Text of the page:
A linear matrix is a matrix whose entries are linear forms in some indeterminates $t_1,\dots, t_m$ with coefficients in some field $F$. The commutative rank of a linear matrix is obtained by interpreting it as a matrix with entries in the function field $F(t_1,\dots,t_m)$, and is directly related to the central PIT (polynomial identity testing) problem. The
Computer Science and Discrete Mathematics (CSDM)
Randomness dispersers are an important tool in the theory of pseudorandomness, with numerous applications. In this talk, we will consider one-bit strong dispersers and show their connection to erasure list-decodable codes and Ramsey graphs.
Given an arbitrary graph, we show that if we are allowed to modify (say) 1% of the edges then it is possible to obtain a much smaller regular partition than in Szemeredi's original proof of the regularity lemma. Moreover, we show that it is impossible to improve upon the bound we obtain.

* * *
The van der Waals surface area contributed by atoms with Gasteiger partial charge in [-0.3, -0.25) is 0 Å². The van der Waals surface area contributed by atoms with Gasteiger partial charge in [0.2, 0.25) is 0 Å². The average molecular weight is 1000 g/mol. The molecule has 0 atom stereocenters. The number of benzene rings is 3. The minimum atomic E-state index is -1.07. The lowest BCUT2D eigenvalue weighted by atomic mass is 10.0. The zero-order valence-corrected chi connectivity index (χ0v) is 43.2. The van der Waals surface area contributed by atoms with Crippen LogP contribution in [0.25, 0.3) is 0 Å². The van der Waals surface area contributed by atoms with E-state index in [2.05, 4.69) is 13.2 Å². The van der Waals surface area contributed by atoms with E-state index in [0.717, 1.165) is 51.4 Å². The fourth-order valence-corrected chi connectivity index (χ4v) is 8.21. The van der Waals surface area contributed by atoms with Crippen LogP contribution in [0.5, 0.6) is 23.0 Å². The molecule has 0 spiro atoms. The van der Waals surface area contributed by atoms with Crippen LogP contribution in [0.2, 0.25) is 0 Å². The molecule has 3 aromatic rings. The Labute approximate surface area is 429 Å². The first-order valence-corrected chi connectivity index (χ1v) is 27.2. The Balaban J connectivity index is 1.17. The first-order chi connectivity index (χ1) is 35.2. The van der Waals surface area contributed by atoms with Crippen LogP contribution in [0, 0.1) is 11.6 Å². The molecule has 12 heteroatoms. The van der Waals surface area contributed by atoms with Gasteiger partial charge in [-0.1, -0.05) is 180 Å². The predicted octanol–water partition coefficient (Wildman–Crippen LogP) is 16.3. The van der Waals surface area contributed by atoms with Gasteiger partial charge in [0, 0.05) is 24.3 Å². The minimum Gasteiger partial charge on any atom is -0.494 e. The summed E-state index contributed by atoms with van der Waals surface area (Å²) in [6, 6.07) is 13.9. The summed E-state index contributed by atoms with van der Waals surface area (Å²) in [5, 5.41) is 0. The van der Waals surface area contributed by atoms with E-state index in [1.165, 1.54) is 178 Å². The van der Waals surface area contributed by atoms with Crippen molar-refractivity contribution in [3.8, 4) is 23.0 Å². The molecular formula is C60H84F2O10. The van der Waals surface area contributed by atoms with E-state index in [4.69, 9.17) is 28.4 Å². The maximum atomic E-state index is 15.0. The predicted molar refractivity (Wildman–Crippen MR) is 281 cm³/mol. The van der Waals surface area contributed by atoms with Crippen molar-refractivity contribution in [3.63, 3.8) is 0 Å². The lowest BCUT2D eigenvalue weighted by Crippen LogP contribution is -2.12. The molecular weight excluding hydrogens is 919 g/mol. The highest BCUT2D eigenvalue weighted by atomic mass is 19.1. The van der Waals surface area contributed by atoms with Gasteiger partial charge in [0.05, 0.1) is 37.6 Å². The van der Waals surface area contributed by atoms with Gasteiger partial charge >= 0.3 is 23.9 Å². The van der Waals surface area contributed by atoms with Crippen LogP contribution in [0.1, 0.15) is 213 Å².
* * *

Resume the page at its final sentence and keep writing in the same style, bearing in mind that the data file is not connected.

In this talk, I will give an overview on how PCPs, combined with cryptographic tools,
are used to generate succinct and efficiently verifiable proofs for the correctness of computations.
I will focus on constructing (computationally sound) *succinct* proofs that are *non-interactive*
(assuming the existence of public parameters) and are *publicly verifiable*.
In particular, I will focus on a recent result with Omer Paneth and Lisa Yang,
where we show how to construct such proofs for all polynomial time computations,
What is the largest number of projections onto k coordinates guaranteed in every family of m binary vectors of length n? This fundamental question is intimately connected to important topics and results in combinatorics and computer science (Turan number, Sauer-Shelah Lemma, Kahn-Kalai-Linial Theorem, and more), and is wide open for most settings of the parameters. We essentially settle the question for linear k and sub-exponential m.
Based on joint work with Noga Alon and Noam Solomon.